In February 2016, Castañeda and his team at Texas A&M began analyzing four groups of materials subjected to various lengths of exposure (in bi-monthly increments) at the Army TRTC’s Horoko Test Facility near the Pacific coast, situated roughly 1,641 ft (500 m) west of the northern entrance of the Panama Canal.

“These material types include aluminum and steel samples, metallic samples coated with inorganic and organic coatings, polycarbonate and polyacrylic samples that replicate the polymers used in aircraft windshields, and a variety of fabrics used for Army clothing and tents,” says Castañeda. Technicians installed the samples on nickel alloy racks, which were mounted on polyvinyl chloride (PVC) supports facing south at a 45-degree angle.

According to details published by the Army’s Test and Evaluation Command, the Horoko Test Facility used for the Texas A&M project includes forested exposure sites, “under canopy” jungle sites that allow no sunlight penetration, and open areas. The annual average temperature in this region is 81 °F (27 °C) and the temperature ranges from 77 to 88 °F (25 to 31 °C). The annual average relative humidity (RH) is 85%, and the RH ranges from 47 to 100%. The annual average rainfall is 77 in (2 m), with an average of 142 days of rain and drizzle per year.

Every two months, Castañeda’s team retrieves samples from the natural outdoor exposure test sites in Panama. Their analysis of these samples will eventually be compared to similar samples that will undergo exposure testing under laboratory conditions. “After two years of analyzing our samples, we plan to build a simple mathematical model for the lab based on all of our materials, which will characterize the harsh, corrosive conditions in the field,” Castañeda explains. “We plan to use this model to correlate accelerated exposure testing in an environmental testing chamber on campus.”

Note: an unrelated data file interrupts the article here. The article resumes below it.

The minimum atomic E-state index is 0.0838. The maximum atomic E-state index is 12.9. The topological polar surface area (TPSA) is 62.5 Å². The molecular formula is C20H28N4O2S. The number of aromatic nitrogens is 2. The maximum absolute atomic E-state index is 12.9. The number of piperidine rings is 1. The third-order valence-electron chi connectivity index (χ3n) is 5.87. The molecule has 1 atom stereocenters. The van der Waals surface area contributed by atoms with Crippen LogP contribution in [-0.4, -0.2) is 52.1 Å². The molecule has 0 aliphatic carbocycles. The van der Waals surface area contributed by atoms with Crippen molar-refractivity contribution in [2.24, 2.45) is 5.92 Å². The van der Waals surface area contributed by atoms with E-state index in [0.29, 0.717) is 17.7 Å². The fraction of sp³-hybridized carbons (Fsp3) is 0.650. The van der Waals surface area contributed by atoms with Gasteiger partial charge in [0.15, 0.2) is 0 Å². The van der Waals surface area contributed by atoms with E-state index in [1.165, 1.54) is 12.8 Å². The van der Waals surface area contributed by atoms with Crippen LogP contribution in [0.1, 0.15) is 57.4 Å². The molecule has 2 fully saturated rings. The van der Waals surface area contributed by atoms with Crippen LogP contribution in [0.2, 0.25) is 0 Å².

Through his team’s testing and evaluation, Castañeda’s ultimate goal is to create a more dynamic corrosion map that measures weather and atmospheric conditions over time and links them with corrosivity. His dynamic corrosion map will indicate how corrosivity changes with time, based on factors such as rain, temperature, and humidity and how they each vary relative to one another. “Currently the corrosion maps that exist online are not time dependent, and do not indicate how the corrosivity of atmospheric conditions can change over time,” he says.